(umm … should I take a breath here? Do you want to speak to any of that? Or should I just keep rambling?)

EG: Uh no I think you pretty much got it right.

TCP: OK, so to continue formulating this very long question, I’ve always remembered the post of yours around the time you left Gawker (I’m going to go by memory and wait to look it up until after I hit send—I’m sort of curious if I’ve distorted it in memory for my own purposes), I think you were unloading boxes of N+1 off a truck and decided that it was time for a change—time to do something else, that was maybe more meaningful, or meaningful in a different way. So now that it’s been a while, I guess the question is, how do you see those sorts of questions and differences? Emily Books, and other independent publishing ventures—how do we fit into a larger culture that often seems dominated by those sorts of behemoths? How do you as a writer fit in, as someone who’s typed words on both sides of that divide, if indeed it’s a divide. The way I’m framing this may make it sound like a pessimistic question, and I don’t mean it that way at all—but I’m definitely interested in your take as someone who has been in various writer and publishing trenches.

EG: Well, it’s been an interesting seven years for the media landscape since I quit Gawker in a huff in a post titled “A Long Dark Early Evening of The Soul With Keith Gessen,” a post that has a lot of sentimental value for me because, while we weren’t romantically involved at the time and didn’t start dating seriously until almost a year after it was published, the night that I describe in that post— where I set out to make fun of a person or a scene and end up feeling like I instead wanted to defect and join them—did change my life in a very concrete way, as did writing about it. Though it was an extremely bratty way to announce my resignation. We’re getting married in the fall. I can’t help but be a little sentimental about this stuff.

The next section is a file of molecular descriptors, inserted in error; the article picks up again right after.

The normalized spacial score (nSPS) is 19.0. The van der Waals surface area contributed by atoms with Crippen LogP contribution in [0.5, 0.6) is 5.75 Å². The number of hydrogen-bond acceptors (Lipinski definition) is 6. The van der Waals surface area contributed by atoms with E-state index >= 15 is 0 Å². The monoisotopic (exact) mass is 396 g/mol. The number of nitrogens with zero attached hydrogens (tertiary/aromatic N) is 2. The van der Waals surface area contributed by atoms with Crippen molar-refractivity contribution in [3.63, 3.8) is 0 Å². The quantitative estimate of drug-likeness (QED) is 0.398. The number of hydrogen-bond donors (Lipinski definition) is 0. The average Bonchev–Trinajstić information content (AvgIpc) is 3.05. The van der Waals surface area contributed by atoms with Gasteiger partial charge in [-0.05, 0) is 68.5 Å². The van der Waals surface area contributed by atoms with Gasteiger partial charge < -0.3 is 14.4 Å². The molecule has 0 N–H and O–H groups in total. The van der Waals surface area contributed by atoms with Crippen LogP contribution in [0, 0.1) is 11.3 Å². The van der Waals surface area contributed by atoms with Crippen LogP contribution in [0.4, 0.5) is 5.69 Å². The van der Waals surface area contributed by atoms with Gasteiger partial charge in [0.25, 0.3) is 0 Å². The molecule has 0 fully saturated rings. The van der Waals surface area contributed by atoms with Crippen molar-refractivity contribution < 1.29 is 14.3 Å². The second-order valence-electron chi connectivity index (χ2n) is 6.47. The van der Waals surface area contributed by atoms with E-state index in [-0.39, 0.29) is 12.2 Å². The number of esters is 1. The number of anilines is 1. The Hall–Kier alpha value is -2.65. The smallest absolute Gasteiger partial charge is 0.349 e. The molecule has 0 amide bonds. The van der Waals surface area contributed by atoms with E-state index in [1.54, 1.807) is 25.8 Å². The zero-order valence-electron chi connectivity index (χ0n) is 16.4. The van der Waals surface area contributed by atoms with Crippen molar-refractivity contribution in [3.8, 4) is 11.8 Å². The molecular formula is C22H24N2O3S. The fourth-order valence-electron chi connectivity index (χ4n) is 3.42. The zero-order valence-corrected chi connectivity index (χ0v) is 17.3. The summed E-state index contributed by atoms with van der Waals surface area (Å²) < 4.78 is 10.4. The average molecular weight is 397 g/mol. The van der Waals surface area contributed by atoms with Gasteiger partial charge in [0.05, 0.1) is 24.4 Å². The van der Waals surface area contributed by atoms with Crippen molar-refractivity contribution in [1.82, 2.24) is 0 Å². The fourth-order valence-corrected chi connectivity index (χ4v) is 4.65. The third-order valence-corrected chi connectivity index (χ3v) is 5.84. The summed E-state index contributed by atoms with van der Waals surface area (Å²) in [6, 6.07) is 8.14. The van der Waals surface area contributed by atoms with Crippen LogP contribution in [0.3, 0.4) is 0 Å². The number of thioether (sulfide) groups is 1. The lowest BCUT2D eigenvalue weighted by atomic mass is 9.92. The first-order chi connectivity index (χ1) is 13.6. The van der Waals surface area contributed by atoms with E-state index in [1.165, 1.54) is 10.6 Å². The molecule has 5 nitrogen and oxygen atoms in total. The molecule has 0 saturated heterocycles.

Sentiment aside, though, well, two things. One is that the mid-aughts were a real golden age of blogging, and the moment we’re in now is very dissimilar in terms of formal trends in the art of writing online, or as I would call it in a meeting at my job as editorial director of 29th Street Publishing, a startup that makes mobile magazines, “content strategy.” The two opposed trends are “longform,” which I sometimes think of as “wrongform” because there’s such obvious fetishization of length for length’s sake, and so few publishers have the editorial resources or time to edit 5,000 words into the kind of shape they should be in to in order to deserve to run at 5,000 words. And then there is Twitter which I love, which I think is such a creative, exciting medium, and which valorizes epigrammatic writing and brevity.

The second, related, infinitely more important thing is that no one has yet come up with a sustainable, ethical way to monetize content that doesn’t pander to the absolute lowest common denominator. If you’re leveraging ads against eyeballs or harvesting data in order to sustain your editorial vision, that’s shaping your editorial vision somewhat, in a different way than it historically did for print magazines. What 29th St is working on are making subscription models more accessible for more publications at every part of the media spectrum, from established magazine and website brands to nascent ideas and writers’ projects, things that are more zinelike or bloglike. I’m excited to be a part of that. And of course Emily Books’s iOS app is a 29th Street production.

TCP: How do you know if a book is right for the club? I’m kind of wondering if you see lots of books you’d like to do, and have to really pick and choose and make terribly painful decisions, or if you’re slogging through a bunch of muck to find a gem a month.